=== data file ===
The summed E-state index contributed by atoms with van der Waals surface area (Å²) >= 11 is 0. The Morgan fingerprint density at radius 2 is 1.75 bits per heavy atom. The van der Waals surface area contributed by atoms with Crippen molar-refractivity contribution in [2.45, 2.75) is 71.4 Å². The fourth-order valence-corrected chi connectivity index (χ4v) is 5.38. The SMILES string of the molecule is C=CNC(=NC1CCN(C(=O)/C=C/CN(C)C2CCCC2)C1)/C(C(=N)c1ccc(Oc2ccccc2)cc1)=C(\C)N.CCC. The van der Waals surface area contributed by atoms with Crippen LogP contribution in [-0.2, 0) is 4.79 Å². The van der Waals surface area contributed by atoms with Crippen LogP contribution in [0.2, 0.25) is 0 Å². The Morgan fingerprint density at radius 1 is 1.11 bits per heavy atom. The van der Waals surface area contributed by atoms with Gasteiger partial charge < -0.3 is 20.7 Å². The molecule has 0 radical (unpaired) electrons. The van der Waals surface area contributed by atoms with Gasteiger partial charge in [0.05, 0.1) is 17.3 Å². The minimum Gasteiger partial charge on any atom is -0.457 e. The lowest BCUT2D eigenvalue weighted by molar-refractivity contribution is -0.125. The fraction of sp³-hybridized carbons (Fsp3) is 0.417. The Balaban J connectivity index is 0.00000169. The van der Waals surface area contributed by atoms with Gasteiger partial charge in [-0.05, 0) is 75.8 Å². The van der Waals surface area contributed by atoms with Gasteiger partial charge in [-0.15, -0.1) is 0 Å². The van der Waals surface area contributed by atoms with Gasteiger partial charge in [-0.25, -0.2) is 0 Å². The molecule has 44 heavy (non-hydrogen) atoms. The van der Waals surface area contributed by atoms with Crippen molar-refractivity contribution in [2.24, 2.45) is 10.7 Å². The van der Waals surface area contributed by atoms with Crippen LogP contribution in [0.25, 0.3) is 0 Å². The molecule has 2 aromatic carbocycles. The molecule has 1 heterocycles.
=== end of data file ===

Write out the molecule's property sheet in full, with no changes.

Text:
The summed E-state index contributed by atoms with van der Waals surface area (Å²) >= 11 is 0. The Morgan fingerprint density at radius 2 is 1.75 bits per heavy atom. The van der Waals surface area contributed by atoms with Crippen molar-refractivity contribution in [2.45, 2.75) is 71.4 Å². The fourth-order valence-corrected chi connectivity index (χ4v) is 5.38. The SMILES string of the molecule is C=CNC(=NC1CCN(C(=O)/C=C/CN(C)C2CCCC2)C1)/C(C(=N)c1ccc(Oc2ccccc2)cc1)=C(\C)N.CCC. The van der Waals surface area contributed by atoms with Crippen LogP contribution in [-0.2, 0) is 4.79 Å². The van der Waals surface area contributed by atoms with Crippen LogP contribution in [0.2, 0.25) is 0 Å². The Morgan fingerprint density at radius 1 is 1.11 bits per heavy atom. The van der Waals surface area contributed by atoms with Gasteiger partial charge < -0.3 is 20.7 Å². The molecule has 0 radical (unpaired) electrons. The van der Waals surface area contributed by atoms with Gasteiger partial charge in [0.05, 0.1) is 17.3 Å². The minimum Gasteiger partial charge on any atom is -0.457 e. The lowest BCUT2D eigenvalue weighted by molar-refractivity contribution is -0.125. The fraction of sp³-hybridized carbons (Fsp3) is 0.417. The Balaban J connectivity index is 0.00000169. The van der Waals surface area contributed by atoms with Gasteiger partial charge in [-0.05, 0) is 75.8 Å². The van der Waals surface area contributed by atoms with Gasteiger partial charge in [-0.15, -0.1) is 0 Å². The van der Waals surface area contributed by atoms with Gasteiger partial charge in [-0.25, -0.2) is 0 Å². The molecule has 44 heavy (non-hydrogen) atoms. The van der Waals surface area contributed by atoms with Crippen molar-refractivity contribution in [2.24, 2.45) is 10.7 Å². The van der Waals surface area contributed by atoms with Crippen LogP contribution in [0.25, 0.3) is 0 Å². The molecule has 2 aromatic carbocycles. The molecule has 1 heterocycles.